Staying Healthy on the Tennis Courts
May 19, 2018
It doesn’t matter if you’re a beginner (like me) or a pro, there are many things you can do to prevent injuries on the tennis court. Did you know in 2007, more than 21,000 people were treated in the US for tennis-related injuries?
Here are a few tips to avoid injury on the courts:
- When playing outdoors, dress appropriately for the weather and don’t forget sunscreen and a hat.
- Court surfaces - surfaces such as cement, asphalt or synthetic aren’t very forgiving. Consider inserts to absorb shock to protect your back and other joints when playing on harder surfaces.
- Take time to warm up and stretch. Start with at least 3-5 minutes of light aerobic exercise , such as a light jog, jumping jacks, running or stationary cycling. Follow with gentle static stretching, holding your stretches for 30 seconds or more.
- Start slow with your strokes and gradually build up to your maximum pace.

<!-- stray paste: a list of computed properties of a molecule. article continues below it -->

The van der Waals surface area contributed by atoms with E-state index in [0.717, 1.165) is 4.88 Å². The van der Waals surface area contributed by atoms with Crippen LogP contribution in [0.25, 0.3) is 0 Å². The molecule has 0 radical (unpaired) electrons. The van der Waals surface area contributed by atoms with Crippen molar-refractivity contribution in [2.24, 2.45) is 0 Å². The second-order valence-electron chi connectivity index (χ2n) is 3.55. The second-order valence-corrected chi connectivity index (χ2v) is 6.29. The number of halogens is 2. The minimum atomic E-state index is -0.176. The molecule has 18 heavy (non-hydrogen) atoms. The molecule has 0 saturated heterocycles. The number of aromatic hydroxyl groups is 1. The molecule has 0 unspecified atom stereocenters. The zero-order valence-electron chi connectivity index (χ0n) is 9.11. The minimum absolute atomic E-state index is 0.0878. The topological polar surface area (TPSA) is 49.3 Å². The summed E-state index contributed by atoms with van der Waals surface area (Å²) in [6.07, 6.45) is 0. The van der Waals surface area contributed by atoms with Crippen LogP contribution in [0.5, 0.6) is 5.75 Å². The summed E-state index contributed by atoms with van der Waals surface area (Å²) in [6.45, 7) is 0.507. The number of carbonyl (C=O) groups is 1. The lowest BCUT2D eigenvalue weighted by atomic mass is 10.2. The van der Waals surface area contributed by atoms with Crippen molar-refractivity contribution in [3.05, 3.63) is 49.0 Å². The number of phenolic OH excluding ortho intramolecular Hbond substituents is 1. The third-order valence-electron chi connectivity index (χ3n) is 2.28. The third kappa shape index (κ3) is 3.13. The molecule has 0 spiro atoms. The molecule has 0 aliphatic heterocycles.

- A great resource for general exercise safety tips is OrthoInfo
- Proper tennis footwear is important as mentioned above for shock absorption, but also crucial to avoid ankle injuries. Never wear running shoes due to lack of lateral support! Consider wearing two pairs of socks for proper fit or tennis-specific socks.
- The more you play, the more your hands will become resistant to blistering. In the meantime, to prevent blisters on your hands:
- Dry your racket handle frequently.
- Make sure your grip is sized appropriately.
- Some players use gloves to keep their hands dry and to improve grip.
- Overgrip tape can help you keep a tighter grip on your racket, and prevent friction.
- Anyone from the beginner to the pro can benefit from proper instruction and coaching for good technique.
- Don’t forget proper cross-training for a strong core, which is protective for the back and lower extremities.
- Tennis elbow, or lateral epicondylitis, is a common overuse injury. OrthoInfo
provides great information and tips on the condition. Bother properly fitted equipment and good technique help to decrease your risk for tennis elbow.
A special thanks to Coach Paul Reber!